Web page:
1. A simple test of the New Keynesian Phillips Curve Economic Letters 100(2008) 241-244
We propose a way to test the New Keynesian Phillips Curve (NKPC) without estimating the structural parameters governing the curve, i.e. price stickiness and firms’ backwardness. Using this strategy we can test the NKPC avoiding the identification problems related to the GMM approach. We find that it does not exist a combination of the structural parameters which is consistent with US data. This result does not necessarily imply that the idea of a forward looking price setting behaviour should be entirely disregarded, as the rejection might be due to the failure of the joint hypothesis of rational expectations. Thus further research should be aimed at providing alternative models for agents’ expectations.
1. McCallum, Bennett (2000) Monetary policy for an open economy: An alternative framework with optimizing agents and sticky prices. Oxford Review of Economic Policy 16,74-91
Abstract: The ‘new open-economy macroeconomics’ seeks to provide an improved bias for monetary and exchange-rate policy through the construction of open-economy models that feature rational expectations, optimizing agents, and slowly adjusting prices of goods. This paper promotes an alternative approach for constructing such models by treating imports not as finished consumer goods but rather as raw-material inputs to the home economy’s productive process. This treatment leads to a clean and simple theoretical structure that has some empirical attractions as well. A particular small-economy model is calibrated and its properties exhibited, primarily by means of impulse response functions. The preferred variant is shown to feature a pattern of correlations between exchange-rate changes and inflation that is more realistic than provided by a more standard specification. Important recent events are interpreted in light of the alternative models.
BEFORE THE YEAR 2000
Clarida, R., Galí, J., Gertler, M., 1999. “The science of monetary policy: a New Keynesian perspective”. Journal of Economic Literature 37, 1661–1707
Clarida, R., Galí, J., Gertler, M., (1998) “Monetary policy rules in practice: some international evidence.” European Economic Review 42, 1033–1067
This paper evaluates VAR models designed to analyse the monetary policy transmis- sion mechanism in the United States by considering three issues: specification, identifica- tion, and the effect of the omission of the long-term interest rate. Specification analysis suggests that only VAR models estimated on a single monetary regime feature para- meters stability and do not show signs of mis-specification. The identification analysis shows that VAR-based monetary policy shocks and policy disturbances identified from alternative sources are not highly correlated but yield similar descriptions of the mone- tary transmission mechanism. Lastly, the inclusion of the long-term interest rate in a benchmark VAR delivers a more precise estimation of the structural parameters capturing behaviour in the market for reserves and shows that contemporaneous fluctu- ations in long-term interest rates are an important determinant of the monetary author- ity’s reaction function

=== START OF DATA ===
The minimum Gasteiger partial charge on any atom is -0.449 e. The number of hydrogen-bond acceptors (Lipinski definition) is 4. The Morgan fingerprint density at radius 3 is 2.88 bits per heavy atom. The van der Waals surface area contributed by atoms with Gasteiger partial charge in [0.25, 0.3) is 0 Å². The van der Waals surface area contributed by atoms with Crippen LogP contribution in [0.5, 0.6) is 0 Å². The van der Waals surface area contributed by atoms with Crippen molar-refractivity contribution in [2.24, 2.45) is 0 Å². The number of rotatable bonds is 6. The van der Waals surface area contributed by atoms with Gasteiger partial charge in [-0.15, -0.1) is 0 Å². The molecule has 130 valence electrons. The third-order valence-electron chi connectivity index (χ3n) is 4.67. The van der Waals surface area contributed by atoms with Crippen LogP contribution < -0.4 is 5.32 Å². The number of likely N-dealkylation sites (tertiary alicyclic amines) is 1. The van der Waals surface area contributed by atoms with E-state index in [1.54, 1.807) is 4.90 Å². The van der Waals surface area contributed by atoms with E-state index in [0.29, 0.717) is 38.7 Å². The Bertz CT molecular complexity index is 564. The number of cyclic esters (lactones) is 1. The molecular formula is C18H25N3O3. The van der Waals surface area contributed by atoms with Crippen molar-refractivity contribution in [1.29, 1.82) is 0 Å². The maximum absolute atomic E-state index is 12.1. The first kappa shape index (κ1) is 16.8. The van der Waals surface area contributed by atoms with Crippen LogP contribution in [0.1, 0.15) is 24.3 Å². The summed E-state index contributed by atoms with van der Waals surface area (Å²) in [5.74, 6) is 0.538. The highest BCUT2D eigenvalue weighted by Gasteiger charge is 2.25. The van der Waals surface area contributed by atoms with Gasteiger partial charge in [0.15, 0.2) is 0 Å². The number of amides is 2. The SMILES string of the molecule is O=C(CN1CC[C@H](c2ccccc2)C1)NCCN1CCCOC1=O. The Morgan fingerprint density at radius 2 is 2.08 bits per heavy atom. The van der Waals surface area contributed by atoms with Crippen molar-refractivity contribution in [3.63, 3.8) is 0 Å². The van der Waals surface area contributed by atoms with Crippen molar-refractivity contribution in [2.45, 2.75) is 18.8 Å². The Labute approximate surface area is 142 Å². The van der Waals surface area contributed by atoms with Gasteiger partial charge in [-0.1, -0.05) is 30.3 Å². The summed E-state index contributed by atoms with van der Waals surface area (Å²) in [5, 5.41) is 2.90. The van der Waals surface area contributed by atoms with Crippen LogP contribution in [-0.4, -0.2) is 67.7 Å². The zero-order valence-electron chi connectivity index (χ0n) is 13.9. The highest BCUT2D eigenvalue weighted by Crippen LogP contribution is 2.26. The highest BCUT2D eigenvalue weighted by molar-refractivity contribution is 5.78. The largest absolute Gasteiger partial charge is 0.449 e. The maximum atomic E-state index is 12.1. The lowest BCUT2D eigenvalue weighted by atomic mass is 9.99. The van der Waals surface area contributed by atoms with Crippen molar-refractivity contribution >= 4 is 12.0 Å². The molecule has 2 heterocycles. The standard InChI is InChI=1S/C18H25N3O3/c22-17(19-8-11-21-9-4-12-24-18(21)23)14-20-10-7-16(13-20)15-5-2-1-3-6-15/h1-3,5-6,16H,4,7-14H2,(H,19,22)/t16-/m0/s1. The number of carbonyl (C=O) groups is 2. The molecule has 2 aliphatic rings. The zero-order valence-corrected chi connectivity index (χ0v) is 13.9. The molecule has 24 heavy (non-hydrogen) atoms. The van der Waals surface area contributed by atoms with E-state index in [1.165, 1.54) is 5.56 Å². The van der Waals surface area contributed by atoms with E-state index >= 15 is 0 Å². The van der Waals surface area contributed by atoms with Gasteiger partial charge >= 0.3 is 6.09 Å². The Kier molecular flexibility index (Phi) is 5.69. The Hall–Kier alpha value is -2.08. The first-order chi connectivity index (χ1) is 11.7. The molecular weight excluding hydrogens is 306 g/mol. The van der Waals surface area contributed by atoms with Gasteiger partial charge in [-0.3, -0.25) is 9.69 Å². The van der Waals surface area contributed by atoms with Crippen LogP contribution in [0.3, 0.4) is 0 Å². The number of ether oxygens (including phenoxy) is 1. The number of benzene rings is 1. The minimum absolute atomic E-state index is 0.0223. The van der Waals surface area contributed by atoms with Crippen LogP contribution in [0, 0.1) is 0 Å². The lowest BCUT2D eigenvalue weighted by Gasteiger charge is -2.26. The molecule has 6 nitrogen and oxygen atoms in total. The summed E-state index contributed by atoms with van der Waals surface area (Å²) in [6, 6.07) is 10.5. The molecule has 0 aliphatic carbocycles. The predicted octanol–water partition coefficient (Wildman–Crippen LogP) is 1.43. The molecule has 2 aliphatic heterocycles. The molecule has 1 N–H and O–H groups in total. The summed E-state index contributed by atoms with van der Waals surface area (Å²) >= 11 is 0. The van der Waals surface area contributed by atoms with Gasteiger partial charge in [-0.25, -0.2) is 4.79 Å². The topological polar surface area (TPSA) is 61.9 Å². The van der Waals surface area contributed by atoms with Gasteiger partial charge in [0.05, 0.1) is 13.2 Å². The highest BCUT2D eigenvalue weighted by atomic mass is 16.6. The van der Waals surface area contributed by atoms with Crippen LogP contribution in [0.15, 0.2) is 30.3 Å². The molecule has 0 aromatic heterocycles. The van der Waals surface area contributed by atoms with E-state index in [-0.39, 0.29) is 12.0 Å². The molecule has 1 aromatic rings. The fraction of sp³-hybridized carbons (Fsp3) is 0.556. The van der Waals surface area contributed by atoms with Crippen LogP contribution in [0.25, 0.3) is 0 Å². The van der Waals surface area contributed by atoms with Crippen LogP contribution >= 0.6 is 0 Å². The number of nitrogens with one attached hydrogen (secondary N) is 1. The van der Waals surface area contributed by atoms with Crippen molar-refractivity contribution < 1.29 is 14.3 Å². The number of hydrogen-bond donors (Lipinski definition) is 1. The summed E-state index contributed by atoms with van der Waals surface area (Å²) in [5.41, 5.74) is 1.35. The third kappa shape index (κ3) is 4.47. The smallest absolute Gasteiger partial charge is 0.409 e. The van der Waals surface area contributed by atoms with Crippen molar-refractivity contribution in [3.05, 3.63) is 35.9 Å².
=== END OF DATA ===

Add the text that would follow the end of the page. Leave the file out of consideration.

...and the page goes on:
Calvo, G., 1983. Staggered prices in a utilitymaximising framework. Journal of Monetary Economics 12, 383–398.
We develop a model of staggered prices along the lines of Phelps (1978) and Taylor (1979, 1980), but utilizing an analytically more tractable price-setting technology. ‘Demands’ are derived from utility maximization assuming Sidrauski-Brock infinitely-lived families. We show that the nature of the equilibrium path can be found out on the basis of essentially graphical techniques. Furthermore, we demonstrate the usefulness of the model by analyzing the welfare implications of monetary and fiscal policy, and by showing that despite the price level being a predetermined variable, a policy of pegging the nominal interest rate will lead to the existence of a continuum of equilibria.